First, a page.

If shallow moralism becomes my “life of faith,” then my Yes to God gets drowned out by the terrified noise of my resounding NO! to the holiness within me, and within all that God has created. My Nofocuses on myself and my failures. And such a life becomes mired in selfish forgetfulness.
“Remember how he told you,” say the angels. “Then [the women] remembered his words.” The rest of Luke’s gospel has to do with remembering the things Jesus said and did during his ministry. All those things, words and deeds, come together to create a lively, spiritual compost.
Resurrection does more than evoke memories of Jesus, though. Resurrection rips open, in the fabric of the physical universe, a kind of portal, a place and way for us to re-member the deep-time mystery that reveals Jesus as the Christ, the eternal revelation and ongoing incarnation of God who is unfailingly present in and faithful to all Creation.
They tried, but neither Caesar nor Caiaphas could end Jesus. And come Easter morning, he would always be up and around, sneaking through that portal, slipping through the fingers of those who use governments and religions to intimidate and control. He would always be looking for, finding, and sending out followers who trusted the compelling mystery of Resurrection more deeply than they trusted the material weapons of war, the certainties of dogma, and tangible the laundry lists of good works. Easter reminds us that God’s Christ is the substance at the heart of all matter and the energy holding all things together, including all that remains forgetful, broken, and lost.
Easter doesn’t save us by turning us into something we weren’t or couldn’t be. It redeems us by restoring us to our ultimate “pre-existing condition.” At Easter, God, in Christ, re-members us to our truest and most deep-rooted selves, the selves we were before our births, the selves we will ultimately be again, the selves God sees, knows, and loves without condition or end.
Affirming Resurrection throws us into nettlesome territory, too. For one thing, we simply cannot prove Resurrection. For another, if we take Resurrection seriously, it challenges us to live a life we may not want to live. The life of Resurrection calls and equips us to regard the world through Jesus’ eyes. If you’ve never really tried to imagine seeing as Jesus sees, you’re not alone. It sounds and feels impossible, doesn’t it? Besides, who wants to look for the holiness in the felon, the terrorist, the immigrant, the person across the political aisle, the guy honking his horn behind you at the stoplight. And if you’re driving through some city while listening to the news on the radio, you can, to some extent, encounter all of that and more in a matter of moments, can’t you?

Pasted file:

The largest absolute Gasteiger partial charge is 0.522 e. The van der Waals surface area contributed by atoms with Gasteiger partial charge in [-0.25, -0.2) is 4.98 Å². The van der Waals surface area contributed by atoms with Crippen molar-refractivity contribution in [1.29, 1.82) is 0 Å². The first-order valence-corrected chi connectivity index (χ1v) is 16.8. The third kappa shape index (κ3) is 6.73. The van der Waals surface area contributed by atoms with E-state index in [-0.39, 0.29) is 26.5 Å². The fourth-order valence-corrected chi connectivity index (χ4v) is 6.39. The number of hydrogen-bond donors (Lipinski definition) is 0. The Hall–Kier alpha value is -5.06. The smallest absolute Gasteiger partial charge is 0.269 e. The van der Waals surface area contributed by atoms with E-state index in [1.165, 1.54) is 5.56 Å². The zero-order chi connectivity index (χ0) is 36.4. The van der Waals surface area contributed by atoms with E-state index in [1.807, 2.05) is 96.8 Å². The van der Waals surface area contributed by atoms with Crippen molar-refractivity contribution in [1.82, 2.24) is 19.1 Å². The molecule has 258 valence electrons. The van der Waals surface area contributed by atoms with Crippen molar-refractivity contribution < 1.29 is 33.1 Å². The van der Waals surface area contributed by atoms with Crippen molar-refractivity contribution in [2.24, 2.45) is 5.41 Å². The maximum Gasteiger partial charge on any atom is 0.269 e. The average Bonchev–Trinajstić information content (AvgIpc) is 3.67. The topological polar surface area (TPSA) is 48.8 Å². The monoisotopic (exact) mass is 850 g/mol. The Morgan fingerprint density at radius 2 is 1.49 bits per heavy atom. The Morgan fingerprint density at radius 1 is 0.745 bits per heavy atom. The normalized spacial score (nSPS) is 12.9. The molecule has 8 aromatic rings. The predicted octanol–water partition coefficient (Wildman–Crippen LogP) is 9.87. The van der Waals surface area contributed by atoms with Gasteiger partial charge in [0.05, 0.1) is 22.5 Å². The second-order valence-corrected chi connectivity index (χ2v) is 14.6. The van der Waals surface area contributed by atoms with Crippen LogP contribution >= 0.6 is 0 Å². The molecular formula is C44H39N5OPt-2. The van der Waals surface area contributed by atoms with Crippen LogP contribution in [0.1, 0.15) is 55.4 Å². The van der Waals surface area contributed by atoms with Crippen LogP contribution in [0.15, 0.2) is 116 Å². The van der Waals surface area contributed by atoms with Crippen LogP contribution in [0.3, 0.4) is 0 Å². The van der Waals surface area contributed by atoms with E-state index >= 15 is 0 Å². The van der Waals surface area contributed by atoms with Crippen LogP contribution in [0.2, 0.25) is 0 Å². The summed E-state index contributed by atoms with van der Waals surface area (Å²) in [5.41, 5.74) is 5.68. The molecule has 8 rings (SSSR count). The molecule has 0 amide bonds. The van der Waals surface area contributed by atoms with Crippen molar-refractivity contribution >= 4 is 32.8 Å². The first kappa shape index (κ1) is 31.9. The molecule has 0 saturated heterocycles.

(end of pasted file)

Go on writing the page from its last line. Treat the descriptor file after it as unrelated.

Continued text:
Trying to understand and explain how one can remain at peace, remain free from vengeance and free to love when experiencing the world’s brokenness leaves us in pretty much the same predicament as trying to understand and explain what happened on that first Easter. But that’s what Resurrection life looks like – a life guided by and fully entrusted to Mystery.
On Easter we often share the antiphonal greeting, “He is risen!” “He is risen, indeed!” And if we deny our confusion, and even our doubts, those words are less a witness than they are a secret handshake.
Easter re-members us into the realm of Resurrection where the Risen One’s mysterious presence creates for us, and for all Creation, new possibilities for wonder, joy, and wholeness. Resurrection calls and empowers us to claim and share the original and ageless blessings of our God-imaged humanity as our new way of life.
1Richard Rohr, The Universal Christ: How a Forgotten Reality Can Change Everything We See, Hope for, and Believe. Convergent, NY, 2019. Pp. 55-68.